Improve your reading and writing with WordQ
WordQ is a simple but powerful software, which helps users become proficient in the English language.
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Using correct grammar, spellings, punctuations and words. Correct usage of these helps your work to be easily understood. Not everyone is born a Native English speaker and producing grammatically correct work may many times be a daunting task.
that helps you improve all aspects of communication, helping you create better quality written work.
that improves your ability to speak English more clearly.
I have never had students respond so quickly and strongly to writing assistive technology before
My LD students demonstrate greater independence and success in their reading and writing tasks. They are more eager to take on writing tasks using these programs.
WordQ by design interacts with the keyboard buffer, not all OSK’s interact with this system function. Operating system updates continually change the interaction between OSK and the main system functions. WordQ was not designed to interact with these styles of virtual keyboards. There are some success stories with third party OSK’s, however they are vulnerable to operating system updates that break the connection between the OSK and wordQ.
WordQ is designed to access text for the purpose of writing with speech feedback, as such it requires full access to the text within a document. The security setting of the pdf may be too restrictive to allow WordQ to read the document. WordQ does not utilize the “copying for accessibility” feature for reading as it accesses the clipboard as an editing tool.
WordQ is partially compatible with Google Docs and Open Office. It will work, except that WordQ is unable to follow the cursor, so the prediction box is locked in place on the screen and will not follow along as you write. WordQ also cannot do "in context prediction" in the middle of words you have already written. The reason for this is Google Docs and Open Office do not provide any hooks that external applications can read. This adds security, but blocks most accessibility software such as WordQ. WordQ can still read input from the keyboard, but can't read anything in the document. Thus if you go backwards into your text it cannot make predictions based on what is there.
You may see the message "Unable to read the selected text." Your application may not support this feature. As documented in the User Guide, you must select the text first in the browser and then press the Read button. The automatic highlighting and reading is only supported in MS Word, Outlook, WordPad and Notepad. In all other applications, you must highlight the text first and then press the Read button.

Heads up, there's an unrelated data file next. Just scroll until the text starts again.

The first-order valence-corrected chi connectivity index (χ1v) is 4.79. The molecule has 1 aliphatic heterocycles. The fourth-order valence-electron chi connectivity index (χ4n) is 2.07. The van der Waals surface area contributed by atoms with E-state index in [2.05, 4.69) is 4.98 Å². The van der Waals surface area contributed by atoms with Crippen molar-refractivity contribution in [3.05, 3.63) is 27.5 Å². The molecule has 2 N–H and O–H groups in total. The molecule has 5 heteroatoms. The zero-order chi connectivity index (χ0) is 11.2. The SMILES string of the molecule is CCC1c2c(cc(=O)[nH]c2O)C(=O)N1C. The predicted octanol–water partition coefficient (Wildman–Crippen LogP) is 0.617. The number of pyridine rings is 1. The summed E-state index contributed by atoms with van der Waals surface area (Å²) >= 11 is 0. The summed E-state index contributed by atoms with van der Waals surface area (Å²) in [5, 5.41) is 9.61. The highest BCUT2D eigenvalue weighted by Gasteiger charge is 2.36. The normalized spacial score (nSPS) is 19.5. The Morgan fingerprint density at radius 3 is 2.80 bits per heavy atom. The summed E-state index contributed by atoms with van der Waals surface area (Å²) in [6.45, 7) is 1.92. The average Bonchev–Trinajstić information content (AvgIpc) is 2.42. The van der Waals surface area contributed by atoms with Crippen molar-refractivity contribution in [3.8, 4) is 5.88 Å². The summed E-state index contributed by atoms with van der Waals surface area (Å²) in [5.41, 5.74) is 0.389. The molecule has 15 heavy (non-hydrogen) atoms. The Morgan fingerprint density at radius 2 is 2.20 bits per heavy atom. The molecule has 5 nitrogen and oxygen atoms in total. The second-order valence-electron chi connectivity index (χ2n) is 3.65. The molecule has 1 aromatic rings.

The font size in the prediction box is smaller than the document text. Choose a larger font in the prediction box to match the document font. The box automatically positions itself with respect to the text depending on its font size.
This is an application limitation. It is recommened to set the prediction window to "Leave in Place"
The word list color changes with system colors automatically and so if you change Windows system colors, the box changes along with it. This is designed for visual accessibility. The background color is the same as a tool tip color. To change the background and/or text color, adjust the Tool Tip under the Control Panel > Display > Appearance > Advanced properties page.
There are a few ways to type numbers. If you have a numeric keypad on your keyboard, typing on it will put in numbers rather than predicting words. At Options->Prediction-> Selection you can also reverse this, so that it is the keyboard that puts in numbers and the numeric keypad that makes word selections. Another option is to pause the word prediction to put in numbers. You can hit the F9 key to turn off word prediction, then type the numbers, and then F9 again to turn it back on. If typing numbers is a real problem, you can go to Options > Prediction > Selection, and turn off selection by number and just use the mouse or arrow keys to pick what word you want to use.
The trial software is the same as the full product, except it expires after 30 days unless you purchase a serial number. You can activate an expired trial at anytime, even if it's past the initial 30 days.
This issue is common on a touchscreen computer which typically has the DPI settings increased. You may set the DPI back to 100% in the control panel and this should resolve the issue.
The problem you describe is because the formatting from the source of the text is copied into the document.
Example of the problem. Copying text from an Internet page then pasting the text into Microsoft Word not only pastes the text, but the hidden html formatting as well. Another example is copying the text from an unlocked PDF. Pasting PDF text into a Word document will also paste the PDF formatting. When WordQ is used to read back what appears to be plain text, it cannot interpret the hidden/incomplete formatting information that has been pasted. Some text will be read while other text will not.